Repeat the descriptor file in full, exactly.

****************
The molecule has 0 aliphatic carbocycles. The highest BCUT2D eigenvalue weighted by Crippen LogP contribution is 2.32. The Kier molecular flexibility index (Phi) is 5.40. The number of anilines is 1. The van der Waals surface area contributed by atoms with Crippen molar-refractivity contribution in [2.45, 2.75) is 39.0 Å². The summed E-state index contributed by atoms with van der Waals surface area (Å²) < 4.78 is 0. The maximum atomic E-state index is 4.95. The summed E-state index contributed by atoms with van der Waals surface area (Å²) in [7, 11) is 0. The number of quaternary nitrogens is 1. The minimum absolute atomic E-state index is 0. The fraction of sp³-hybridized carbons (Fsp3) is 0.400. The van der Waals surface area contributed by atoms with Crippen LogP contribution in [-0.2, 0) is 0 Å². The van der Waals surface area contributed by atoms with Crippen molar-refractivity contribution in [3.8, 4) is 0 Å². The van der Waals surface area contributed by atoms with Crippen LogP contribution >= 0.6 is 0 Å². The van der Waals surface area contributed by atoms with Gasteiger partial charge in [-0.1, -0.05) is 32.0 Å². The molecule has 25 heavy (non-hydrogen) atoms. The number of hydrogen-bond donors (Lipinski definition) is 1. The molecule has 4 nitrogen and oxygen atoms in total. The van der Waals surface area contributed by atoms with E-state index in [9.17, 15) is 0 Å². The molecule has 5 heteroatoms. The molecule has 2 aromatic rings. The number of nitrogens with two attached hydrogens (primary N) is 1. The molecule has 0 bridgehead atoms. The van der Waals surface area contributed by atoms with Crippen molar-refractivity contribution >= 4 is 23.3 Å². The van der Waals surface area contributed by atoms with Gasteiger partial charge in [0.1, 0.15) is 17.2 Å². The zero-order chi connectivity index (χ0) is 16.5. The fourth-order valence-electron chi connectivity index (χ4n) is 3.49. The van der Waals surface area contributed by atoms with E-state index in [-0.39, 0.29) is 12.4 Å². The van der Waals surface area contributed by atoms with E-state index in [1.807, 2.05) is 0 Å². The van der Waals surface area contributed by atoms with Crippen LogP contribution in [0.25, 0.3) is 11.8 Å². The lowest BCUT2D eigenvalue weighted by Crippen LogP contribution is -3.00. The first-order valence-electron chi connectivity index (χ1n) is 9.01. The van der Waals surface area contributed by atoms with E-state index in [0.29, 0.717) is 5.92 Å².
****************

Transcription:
The molecule has 0 aliphatic carbocycles. The highest BCUT2D eigenvalue weighted by Crippen LogP contribution is 2.32. The Kier molecular flexibility index (Phi) is 5.40. The number of anilines is 1. The van der Waals surface area contributed by atoms with Crippen molar-refractivity contribution in [2.45, 2.75) is 39.0 Å². The summed E-state index contributed by atoms with van der Waals surface area (Å²) < 4.78 is 0. The maximum atomic E-state index is 4.95. The summed E-state index contributed by atoms with van der Waals surface area (Å²) in [7, 11) is 0. The number of quaternary nitrogens is 1. The minimum absolute atomic E-state index is 0. The fraction of sp³-hybridized carbons (Fsp3) is 0.400. The van der Waals surface area contributed by atoms with Crippen LogP contribution in [-0.2, 0) is 0 Å². The van der Waals surface area contributed by atoms with Crippen molar-refractivity contribution in [3.8, 4) is 0 Å². The van der Waals surface area contributed by atoms with Crippen LogP contribution >= 0.6 is 0 Å². The van der Waals surface area contributed by atoms with Gasteiger partial charge in [-0.1, -0.05) is 32.0 Å². The molecule has 25 heavy (non-hydrogen) atoms. The number of hydrogen-bond donors (Lipinski definition) is 1. The molecule has 4 nitrogen and oxygen atoms in total. The van der Waals surface area contributed by atoms with E-state index in [9.17, 15) is 0 Å². The molecule has 5 heteroatoms. The molecule has 2 aromatic rings. The number of nitrogens with two attached hydrogens (primary N) is 1. The molecule has 0 bridgehead atoms. The van der Waals surface area contributed by atoms with Crippen molar-refractivity contribution >= 4 is 23.3 Å². The van der Waals surface area contributed by atoms with Gasteiger partial charge in [0.1, 0.15) is 17.2 Å². The zero-order chi connectivity index (χ0) is 16.5. The fourth-order valence-electron chi connectivity index (χ4n) is 3.49. The van der Waals surface area contributed by atoms with E-state index in [-0.39, 0.29) is 12.4 Å². The van der Waals surface area contributed by atoms with E-state index in [1.807, 2.05) is 0 Å². The van der Waals surface area contributed by atoms with Crippen LogP contribution in [0.25, 0.3) is 11.8 Å². The lowest BCUT2D eigenvalue weighted by Crippen LogP contribution is -3.00. The first-order valence-electron chi connectivity index (χ1n) is 9.01. The van der Waals surface area contributed by atoms with E-state index in [0.29, 0.717) is 5.92 Å².